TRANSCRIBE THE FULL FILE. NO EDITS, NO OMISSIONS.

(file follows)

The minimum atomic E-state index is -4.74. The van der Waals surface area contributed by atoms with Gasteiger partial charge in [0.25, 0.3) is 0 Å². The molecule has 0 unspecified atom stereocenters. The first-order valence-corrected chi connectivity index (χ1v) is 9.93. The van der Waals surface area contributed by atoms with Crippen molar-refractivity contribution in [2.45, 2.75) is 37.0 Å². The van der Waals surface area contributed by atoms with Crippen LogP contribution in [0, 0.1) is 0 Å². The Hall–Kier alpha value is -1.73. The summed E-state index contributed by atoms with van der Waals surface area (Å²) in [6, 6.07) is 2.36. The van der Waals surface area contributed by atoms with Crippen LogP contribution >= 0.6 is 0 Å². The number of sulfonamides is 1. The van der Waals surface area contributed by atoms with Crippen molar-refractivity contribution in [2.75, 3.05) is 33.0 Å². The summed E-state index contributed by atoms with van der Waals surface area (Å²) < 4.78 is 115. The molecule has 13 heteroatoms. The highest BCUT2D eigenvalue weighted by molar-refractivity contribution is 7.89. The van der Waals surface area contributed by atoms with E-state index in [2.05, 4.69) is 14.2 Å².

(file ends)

The minimum atomic E-state index is -4.74. The van der Waals surface area contributed by atoms with Gasteiger partial charge in [0.25, 0.3) is 0 Å². The molecule has 0 unspecified atom stereocenters. The first-order valence-corrected chi connectivity index (χ1v) is 9.93. The van der Waals surface area contributed by atoms with Crippen molar-refractivity contribution in [2.45, 2.75) is 37.0 Å². The van der Waals surface area contributed by atoms with Crippen LogP contribution in [0, 0.1) is 0 Å². The Hall–Kier alpha value is -1.73. The summed E-state index contributed by atoms with van der Waals surface area (Å²) in [6, 6.07) is 2.36. The van der Waals surface area contributed by atoms with Crippen LogP contribution >= 0.6 is 0 Å². The number of sulfonamides is 1. The van der Waals surface area contributed by atoms with Crippen molar-refractivity contribution in [2.75, 3.05) is 33.0 Å². The summed E-state index contributed by atoms with van der Waals surface area (Å²) < 4.78 is 115. The molecule has 13 heteroatoms. The highest BCUT2D eigenvalue weighted by molar-refractivity contribution is 7.89. The van der Waals surface area contributed by atoms with E-state index in [2.05, 4.69) is 14.2 Å².